What we do know is the love of God. For me, I seek to let that be enough, and, when contemplating even hell itself, to know that, even there, He is with us, willing us good. Sometimes, it has to be ok not to know the very end of things. It was questions about the end that Christ seemed to avoid answering when asked by the disciples.

    I’ll say that your reasoning is good – you caught what would be a terrible contradiction within how some people try to explain all of this. When we keep our eyes on God and His love we are preserved!

  16. Father Stephen,
    I find your Icon of Christ healing the blind man, very beautiful.

    It is the first time I have seen this story depicted so simply and convincing. It is moving to think how He cares for us, and using what is at hand to heal us. Christ could have said, “Be healed” and that would have been enough, instead he made use of basic materials.

  17. Michael Bauman, thank you for your comments as I tend to share your view.

    I think many things need to change about the current medical system in the West for it to even approach the kind of view espoused in this article. I have no doubt that there are still good people working in these professions. I have a couple of family members who are nurses, but the medical industry has been incredibly corrupted by greed and the de-humanizing effects of various technologies that place a kind of distance between the patient and physician.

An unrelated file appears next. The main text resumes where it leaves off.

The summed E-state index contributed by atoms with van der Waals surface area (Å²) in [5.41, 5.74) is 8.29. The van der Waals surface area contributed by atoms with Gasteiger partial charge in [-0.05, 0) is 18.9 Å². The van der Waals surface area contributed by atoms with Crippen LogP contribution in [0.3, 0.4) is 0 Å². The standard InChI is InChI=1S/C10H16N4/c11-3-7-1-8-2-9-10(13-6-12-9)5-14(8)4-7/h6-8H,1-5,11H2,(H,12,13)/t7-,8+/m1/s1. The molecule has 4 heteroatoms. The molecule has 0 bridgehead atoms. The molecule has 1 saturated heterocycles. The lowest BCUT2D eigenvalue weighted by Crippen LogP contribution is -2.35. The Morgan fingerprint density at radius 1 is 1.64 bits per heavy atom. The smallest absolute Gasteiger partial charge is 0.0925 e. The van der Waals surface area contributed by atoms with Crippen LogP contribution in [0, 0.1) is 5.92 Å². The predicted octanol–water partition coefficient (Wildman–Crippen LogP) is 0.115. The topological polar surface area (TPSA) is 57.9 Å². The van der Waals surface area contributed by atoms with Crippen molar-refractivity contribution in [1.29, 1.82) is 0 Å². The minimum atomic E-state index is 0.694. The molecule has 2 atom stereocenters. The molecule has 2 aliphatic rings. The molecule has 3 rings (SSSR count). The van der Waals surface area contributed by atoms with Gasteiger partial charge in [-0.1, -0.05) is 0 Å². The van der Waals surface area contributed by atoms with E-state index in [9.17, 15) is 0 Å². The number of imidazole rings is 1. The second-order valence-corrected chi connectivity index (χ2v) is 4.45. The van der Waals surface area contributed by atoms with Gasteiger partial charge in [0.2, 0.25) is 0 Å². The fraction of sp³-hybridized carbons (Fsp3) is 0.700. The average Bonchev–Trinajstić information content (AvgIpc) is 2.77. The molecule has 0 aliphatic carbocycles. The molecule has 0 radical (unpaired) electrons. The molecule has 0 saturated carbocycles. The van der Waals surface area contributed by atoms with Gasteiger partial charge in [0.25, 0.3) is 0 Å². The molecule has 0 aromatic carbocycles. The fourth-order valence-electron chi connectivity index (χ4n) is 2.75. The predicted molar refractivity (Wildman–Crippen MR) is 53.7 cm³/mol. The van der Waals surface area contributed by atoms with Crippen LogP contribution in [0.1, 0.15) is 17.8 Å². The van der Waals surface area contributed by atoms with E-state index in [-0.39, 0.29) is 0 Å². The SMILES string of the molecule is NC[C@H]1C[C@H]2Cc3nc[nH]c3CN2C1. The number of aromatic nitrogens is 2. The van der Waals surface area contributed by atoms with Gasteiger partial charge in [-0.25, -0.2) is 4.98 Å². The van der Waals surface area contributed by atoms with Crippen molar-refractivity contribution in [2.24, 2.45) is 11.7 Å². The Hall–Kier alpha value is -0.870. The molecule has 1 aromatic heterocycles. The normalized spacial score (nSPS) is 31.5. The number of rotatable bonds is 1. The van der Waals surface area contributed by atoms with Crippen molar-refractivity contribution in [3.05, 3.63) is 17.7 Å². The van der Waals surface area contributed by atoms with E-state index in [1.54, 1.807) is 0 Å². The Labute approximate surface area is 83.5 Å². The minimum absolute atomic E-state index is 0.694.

Most of my encounters with physicians, thankfully few, praise be to God, have been negative. Physicians who were either incompetent in helping me or more often, just indifferent as I am just another insurance payment on their billing sheets.

    When my daughter was younger, she developed a habit of walking on her tip-toes and needed help in repairing that condition. Of course, the first physicians wanted to surgically ‘repair’ the problem. I have no doubt they would have charged the insurance a large sum for that procedure, so in my assessment, they were financially motivated to do the work that paid them the most without looking at alternatives. We did eventually find a physician at Shriner’s Hospital willing to put my daughter through a course of physical therapy with casting, which she had to do twice, that repaired her ability to walk on her feet. We had to drive two and a half hours away to see this physician. He was one of the few physicians I have met that I feel like was actually in the practice of caring for his patients, not just processing them as a way to enrich himself.

    I worked in a pharmacy for seven years as well. The view I came away with from that experience is that the pharmaceutical industry has far more incentive to create medications that are required to mitigate health conditions than they are to come up with therapies that repair health conditions. That’s just simple capitalism in action. Patients that need recurring medications to mitigate health problems are obviously more profitable than patients who can be cured. So where is the incentive in creating cures?

    Sorry if this seems negative. I truly agree with Fr. Stephen that this kind of relationship should exist between people and their physicians. I just don’t have much trust in the current medical system that is in place and it is not easy to find physicians who practice this kind of worldview.

  18. I have always been fascinated as to how or if the law of conservation of energy relates to our life. Conservation of matter too. From a human perspective neither can be created or destroyed. What does that say for our souls? Perhaps we are not as autonomous as we think or as discrete. As long as one of us exists perhaps we all do.